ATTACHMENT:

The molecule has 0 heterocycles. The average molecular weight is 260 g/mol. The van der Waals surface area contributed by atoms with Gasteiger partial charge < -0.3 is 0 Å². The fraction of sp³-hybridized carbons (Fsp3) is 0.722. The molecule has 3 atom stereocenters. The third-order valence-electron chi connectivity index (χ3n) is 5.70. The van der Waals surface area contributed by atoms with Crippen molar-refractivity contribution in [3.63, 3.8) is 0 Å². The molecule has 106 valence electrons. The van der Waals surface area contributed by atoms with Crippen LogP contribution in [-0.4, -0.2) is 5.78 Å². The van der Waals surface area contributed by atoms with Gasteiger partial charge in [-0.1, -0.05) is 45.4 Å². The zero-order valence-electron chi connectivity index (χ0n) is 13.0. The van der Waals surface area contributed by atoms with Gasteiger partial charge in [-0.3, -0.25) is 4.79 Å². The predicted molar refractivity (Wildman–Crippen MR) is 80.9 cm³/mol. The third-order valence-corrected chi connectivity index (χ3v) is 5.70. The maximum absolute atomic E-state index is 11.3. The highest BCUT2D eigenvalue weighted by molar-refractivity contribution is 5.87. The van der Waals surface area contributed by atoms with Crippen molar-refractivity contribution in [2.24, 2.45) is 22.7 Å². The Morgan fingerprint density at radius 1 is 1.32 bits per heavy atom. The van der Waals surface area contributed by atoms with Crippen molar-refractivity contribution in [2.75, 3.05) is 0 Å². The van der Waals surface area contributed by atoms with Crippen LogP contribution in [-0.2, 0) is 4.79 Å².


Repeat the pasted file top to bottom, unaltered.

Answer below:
The molecule has 0 heterocycles. The average molecular weight is 260 g/mol. The van der Waals surface area contributed by atoms with Gasteiger partial charge < -0.3 is 0 Å². The fraction of sp³-hybridized carbons (Fsp3) is 0.722. The molecule has 3 atom stereocenters. The third-order valence-electron chi connectivity index (χ3n) is 5.70. The van der Waals surface area contributed by atoms with Crippen molar-refractivity contribution in [3.63, 3.8) is 0 Å². The molecule has 106 valence electrons. The van der Waals surface area contributed by atoms with Crippen LogP contribution in [-0.4, -0.2) is 5.78 Å². The van der Waals surface area contributed by atoms with Gasteiger partial charge in [-0.1, -0.05) is 45.4 Å². The zero-order valence-electron chi connectivity index (χ0n) is 13.0. The van der Waals surface area contributed by atoms with Gasteiger partial charge in [-0.3, -0.25) is 4.79 Å². The predicted molar refractivity (Wildman–Crippen MR) is 80.9 cm³/mol. The third-order valence-corrected chi connectivity index (χ3v) is 5.70. The maximum absolute atomic E-state index is 11.3. The highest BCUT2D eigenvalue weighted by molar-refractivity contribution is 5.87. The van der Waals surface area contributed by atoms with Crippen molar-refractivity contribution in [2.24, 2.45) is 22.7 Å². The Morgan fingerprint density at radius 1 is 1.32 bits per heavy atom. The van der Waals surface area contributed by atoms with Crippen molar-refractivity contribution in [2.75, 3.05) is 0 Å². The van der Waals surface area contributed by atoms with Crippen LogP contribution in [-0.2, 0) is 4.79 Å².